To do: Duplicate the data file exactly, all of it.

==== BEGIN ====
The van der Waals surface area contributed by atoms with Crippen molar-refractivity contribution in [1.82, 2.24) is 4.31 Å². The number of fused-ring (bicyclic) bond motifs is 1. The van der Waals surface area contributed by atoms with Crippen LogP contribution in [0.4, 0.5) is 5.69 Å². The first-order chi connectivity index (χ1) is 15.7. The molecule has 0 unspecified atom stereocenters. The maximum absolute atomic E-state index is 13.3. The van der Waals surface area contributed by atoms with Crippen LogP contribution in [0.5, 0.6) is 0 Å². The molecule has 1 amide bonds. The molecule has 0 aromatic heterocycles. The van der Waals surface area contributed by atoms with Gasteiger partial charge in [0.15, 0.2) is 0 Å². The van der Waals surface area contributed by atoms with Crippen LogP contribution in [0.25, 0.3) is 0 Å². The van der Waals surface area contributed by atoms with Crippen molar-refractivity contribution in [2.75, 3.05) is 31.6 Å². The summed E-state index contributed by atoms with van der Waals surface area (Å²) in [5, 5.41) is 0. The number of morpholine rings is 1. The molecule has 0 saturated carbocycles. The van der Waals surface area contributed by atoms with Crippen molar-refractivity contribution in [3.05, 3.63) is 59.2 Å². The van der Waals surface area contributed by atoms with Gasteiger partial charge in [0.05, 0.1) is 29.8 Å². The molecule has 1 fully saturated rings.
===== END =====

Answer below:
The van der Waals surface area contributed by atoms with Crippen molar-refractivity contribution in [1.82, 2.24) is 4.31 Å². The number of fused-ring (bicyclic) bond motifs is 1. The van der Waals surface area contributed by atoms with Crippen LogP contribution in [0.4, 0.5) is 5.69 Å². The first-order chi connectivity index (χ1) is 15.7. The molecule has 0 unspecified atom stereocenters. The maximum absolute atomic E-state index is 13.3. The van der Waals surface area contributed by atoms with Crippen LogP contribution in [0.5, 0.6) is 0 Å². The molecule has 1 amide bonds. The molecule has 0 aromatic heterocycles. The van der Waals surface area contributed by atoms with Gasteiger partial charge in [0.15, 0.2) is 0 Å². The van der Waals surface area contributed by atoms with Crippen LogP contribution in [0.25, 0.3) is 0 Å². The van der Waals surface area contributed by atoms with Crippen molar-refractivity contribution in [2.75, 3.05) is 31.6 Å². The summed E-state index contributed by atoms with van der Waals surface area (Å²) in [5, 5.41) is 0. The number of morpholine rings is 1. The molecule has 0 saturated carbocycles. The van der Waals surface area contributed by atoms with Crippen molar-refractivity contribution in [3.05, 3.63) is 59.2 Å². The van der Waals surface area contributed by atoms with Gasteiger partial charge in [0.05, 0.1) is 29.8 Å². The molecule has 1 fully saturated rings.